Hello to all our friends across the effective altruism community!
This month we’ve got everything from discussions on the effectiveness of different political actions to how to best communicate and share ideas.
We're also really excited to share with you a new donation platform that we hope will help you donate more effectively.
Happy reading, The Team
Over the last couple of editions of the EA Newsletter, we've covered the rise in demand for options that allow individuals to donate effectively, coordinate with others and benefit from expertise while reducing their total workload. Read the post we shared last month discussing donor lotteries.
Effective Altruism Funds allows you to split your donation across four funds, each supporting a different cause area. When you donate to a fund you pool your donation with many like-minded donors. Cause area experts (currently Open Philanthropy Project Program Officers) then decide how to best allocate the pooled donations to the most promising giving opportunities they can find. The hope is that this may be among the highest impact donation options for many donors.
The full introduction to Effective Altruism Funds goes into detail on how it works, why it might be so high impact, as well as reviewing some of the considerations against using it.
Who deserves our care and moral concern? The Open Philanthropy Project describes their goal of “radical empathy” in this piece looking at how our circle of compassion has widened throughout human history and why it is important we take an open-minded approach to expanding it further.
The New York Times wrote about GiveDirectly’s basic income trial as not only great for development in Kenya but also a possible solution to future unemployment caused by automation replacing more and more jobs.
Holden Karnofsky writes about his changing thinking on public discourse, feedback and transparency, starting an interesting debate on the topic.
This post on vote swapping argues that supporting the practice could be more effective at influencing votes than door to door canvassing.
And Julia Wise writes about how the Boston Effective Altruism group is doing a lobbying project this season using advice from RESULTS, a grassroots anti-poverty group. This could be an interesting model for other local groups. If you’re looking to meet other people in the Effective Altruism community look for a group near you.
Effective Altruism is a question (not an ideology). The title says it all really.
If you enjoyed Open Phil's ‘Radical Empathy’ piece this month, you can read more about how expanding the moral circle could lead us to find new and important cause areas in Three Heuristics for Finding Cause X.
A classic worth re-sharing: Do Unto Others details a powerful analogy between what we would choose to buy for our own survival and how this might relate to choosing effective charities.
The Centre for the Study of Existential Risk (CSER) is putting out a call for papers and responders for a Climate Ethics and Climate Economics workshop focussed on Risk, Uncertainty and Catastrophe Scenarios. Deadline is the 24th March, the workshop will be on the 9-10th May.
The Oxford Prioritisation Project is a new research group in the effective altruism community. The Project’s goal is to allocate £10,000 to an organisation that accepts donations, in the way that will have the greatest positive impact. The project's blog, where you can comment and provide feedback, is now live.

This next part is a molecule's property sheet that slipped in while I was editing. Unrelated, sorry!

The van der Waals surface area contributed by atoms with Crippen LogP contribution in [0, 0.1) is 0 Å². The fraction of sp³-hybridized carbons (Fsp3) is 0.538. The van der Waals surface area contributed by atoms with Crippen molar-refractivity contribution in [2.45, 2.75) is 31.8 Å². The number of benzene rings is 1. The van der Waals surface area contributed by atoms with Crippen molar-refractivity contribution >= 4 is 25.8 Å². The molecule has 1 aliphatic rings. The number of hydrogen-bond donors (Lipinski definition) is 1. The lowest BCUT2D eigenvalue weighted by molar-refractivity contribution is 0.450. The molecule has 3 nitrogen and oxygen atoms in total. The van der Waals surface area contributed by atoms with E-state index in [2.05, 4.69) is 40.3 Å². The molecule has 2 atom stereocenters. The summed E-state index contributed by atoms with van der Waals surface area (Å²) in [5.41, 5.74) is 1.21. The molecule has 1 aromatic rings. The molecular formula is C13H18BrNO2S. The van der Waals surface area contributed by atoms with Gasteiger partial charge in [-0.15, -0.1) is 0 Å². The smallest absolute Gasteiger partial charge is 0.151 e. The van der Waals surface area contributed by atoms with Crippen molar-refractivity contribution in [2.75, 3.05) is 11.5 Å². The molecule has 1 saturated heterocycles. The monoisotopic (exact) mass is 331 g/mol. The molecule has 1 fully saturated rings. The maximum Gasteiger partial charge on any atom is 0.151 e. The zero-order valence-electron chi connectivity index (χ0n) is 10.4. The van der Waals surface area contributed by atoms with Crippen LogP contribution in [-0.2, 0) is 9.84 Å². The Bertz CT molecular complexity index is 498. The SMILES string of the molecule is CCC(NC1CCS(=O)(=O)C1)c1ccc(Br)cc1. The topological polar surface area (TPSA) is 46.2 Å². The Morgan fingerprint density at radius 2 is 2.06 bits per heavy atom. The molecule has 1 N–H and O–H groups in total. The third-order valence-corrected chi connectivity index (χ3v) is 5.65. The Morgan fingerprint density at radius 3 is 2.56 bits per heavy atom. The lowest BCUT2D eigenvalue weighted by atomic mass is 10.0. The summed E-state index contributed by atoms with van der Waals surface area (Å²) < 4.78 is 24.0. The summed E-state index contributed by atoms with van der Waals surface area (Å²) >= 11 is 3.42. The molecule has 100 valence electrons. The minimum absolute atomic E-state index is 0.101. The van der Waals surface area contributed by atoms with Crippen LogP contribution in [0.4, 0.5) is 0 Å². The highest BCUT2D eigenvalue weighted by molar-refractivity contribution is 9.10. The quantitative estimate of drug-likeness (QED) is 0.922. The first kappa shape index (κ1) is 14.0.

ACE’s 2016 Year in Review is now published. Notable accomplishments detailed in the review include moving over $3.5 million to recommended charities and distributing eight grants to new research projects through the Animal Advocacy Research Fund. ACE has also detailed a set of prospective goals for 2017.
As mentioned above, CEA has just launched a three-month trial of Effective Altruism Funds which could be one of the highest impact ways for individuals to donate. This is part of their wider focus on supporting the effective altruism community in making progress on doing good.
CSER has three new team members: Lalitha Sundaram working on biological risks; Nancy Ockendon working on horizon scanning for risks as well as the use of expert assessment to prioritise possible threats; and Haydn Belfield working as an Academic Project Manager, helping guide the general development and growth of the project.
The Future of Humanity Institute ran a workshop on how normative uncertainty affects value comparisons and existential risk. They also hosted a workshop on understanding malicious misuse of AI, which was jointly organised with CSER and CFI.
GiveWell described why it's considering No Lean Season and Zusha! as potential 2017 top charities. It also discussed why more charities should consider applying for a GiveWell recommendation and what it means when a charity declines to participate in its review process.
The Open Philanthropy Project made suggestions for donors interested in giving in response to recent executive orders that could harm immigrants, as well as a perceived increase in the risk of democratic backsliding in the United States.
REG published a piece on their learnings from 2016, including their attempts at expanding into other industries.
Co-Founder for highly effective global health charity Summer Research Fellow at the Centre for Effective Altruism (CEA) Postdoc for ‘Policy, Responsible Innovation and the Future of AI’ at CFI AI Safety and Reinforcement Learning Internship at FHI Research Analyst, Outreach Focus at GiveWell Operations and Legal Program Manager at GiveWell Manager of the Local Effective Altruism Network (LEAN)
Go forth and do the most good! Let us know how you liked this edition and how we can improve further.
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